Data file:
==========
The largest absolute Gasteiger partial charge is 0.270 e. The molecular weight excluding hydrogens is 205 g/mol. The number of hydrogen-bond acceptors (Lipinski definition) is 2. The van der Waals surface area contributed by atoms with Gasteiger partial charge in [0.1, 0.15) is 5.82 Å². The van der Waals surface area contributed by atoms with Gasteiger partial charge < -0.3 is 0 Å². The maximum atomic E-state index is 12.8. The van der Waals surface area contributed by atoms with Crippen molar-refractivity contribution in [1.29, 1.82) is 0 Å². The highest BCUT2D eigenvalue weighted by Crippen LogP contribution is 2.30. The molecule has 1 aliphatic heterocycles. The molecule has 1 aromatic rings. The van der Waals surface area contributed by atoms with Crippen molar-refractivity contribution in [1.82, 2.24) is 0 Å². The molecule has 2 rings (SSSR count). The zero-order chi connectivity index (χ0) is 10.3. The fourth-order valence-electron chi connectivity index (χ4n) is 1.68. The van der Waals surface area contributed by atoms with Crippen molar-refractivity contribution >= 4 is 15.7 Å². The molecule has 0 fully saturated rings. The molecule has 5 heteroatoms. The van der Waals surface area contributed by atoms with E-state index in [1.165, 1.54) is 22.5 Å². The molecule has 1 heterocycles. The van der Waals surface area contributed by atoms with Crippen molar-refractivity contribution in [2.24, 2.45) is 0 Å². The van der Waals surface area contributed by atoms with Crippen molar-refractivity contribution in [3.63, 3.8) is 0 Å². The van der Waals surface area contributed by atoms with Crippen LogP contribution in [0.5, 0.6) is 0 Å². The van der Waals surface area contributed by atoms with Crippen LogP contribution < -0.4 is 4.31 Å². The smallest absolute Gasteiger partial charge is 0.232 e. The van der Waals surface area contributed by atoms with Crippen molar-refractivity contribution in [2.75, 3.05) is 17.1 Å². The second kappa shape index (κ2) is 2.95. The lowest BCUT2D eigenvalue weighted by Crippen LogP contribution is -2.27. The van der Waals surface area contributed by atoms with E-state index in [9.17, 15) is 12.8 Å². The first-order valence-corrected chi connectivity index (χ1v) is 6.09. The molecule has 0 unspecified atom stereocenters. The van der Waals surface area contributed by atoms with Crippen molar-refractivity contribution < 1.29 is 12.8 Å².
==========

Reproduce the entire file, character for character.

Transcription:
The largest absolute Gasteiger partial charge is 0.270 e. The molecular weight excluding hydrogens is 205 g/mol. The number of hydrogen-bond acceptors (Lipinski definition) is 2. The van der Waals surface area contributed by atoms with Gasteiger partial charge in [0.1, 0.15) is 5.82 Å². The van der Waals surface area contributed by atoms with Gasteiger partial charge < -0.3 is 0 Å². The maximum atomic E-state index is 12.8. The van der Waals surface area contributed by atoms with Crippen molar-refractivity contribution in [1.29, 1.82) is 0 Å². The highest BCUT2D eigenvalue weighted by Crippen LogP contribution is 2.30. The molecule has 1 aliphatic heterocycles. The molecule has 1 aromatic rings. The van der Waals surface area contributed by atoms with Crippen molar-refractivity contribution in [1.82, 2.24) is 0 Å². The molecule has 2 rings (SSSR count). The zero-order chi connectivity index (χ0) is 10.3. The fourth-order valence-electron chi connectivity index (χ4n) is 1.68. The van der Waals surface area contributed by atoms with Crippen molar-refractivity contribution >= 4 is 15.7 Å². The molecule has 0 fully saturated rings. The molecule has 5 heteroatoms. The van der Waals surface area contributed by atoms with E-state index in [1.165, 1.54) is 22.5 Å². The molecule has 1 heterocycles. The van der Waals surface area contributed by atoms with Crippen molar-refractivity contribution in [2.24, 2.45) is 0 Å². The van der Waals surface area contributed by atoms with Crippen molar-refractivity contribution in [3.63, 3.8) is 0 Å². The van der Waals surface area contributed by atoms with Crippen LogP contribution in [0.5, 0.6) is 0 Å². The van der Waals surface area contributed by atoms with Crippen LogP contribution < -0.4 is 4.31 Å². The smallest absolute Gasteiger partial charge is 0.232 e. The van der Waals surface area contributed by atoms with Crippen molar-refractivity contribution in [2.75, 3.05) is 17.1 Å². The second kappa shape index (κ2) is 2.95. The lowest BCUT2D eigenvalue weighted by Crippen LogP contribution is -2.27. The van der Waals surface area contributed by atoms with E-state index in [9.17, 15) is 12.8 Å². The first-order valence-corrected chi connectivity index (χ1v) is 6.09. The molecule has 0 unspecified atom stereocenters. The van der Waals surface area contributed by atoms with Crippen molar-refractivity contribution < 1.29 is 12.8 Å².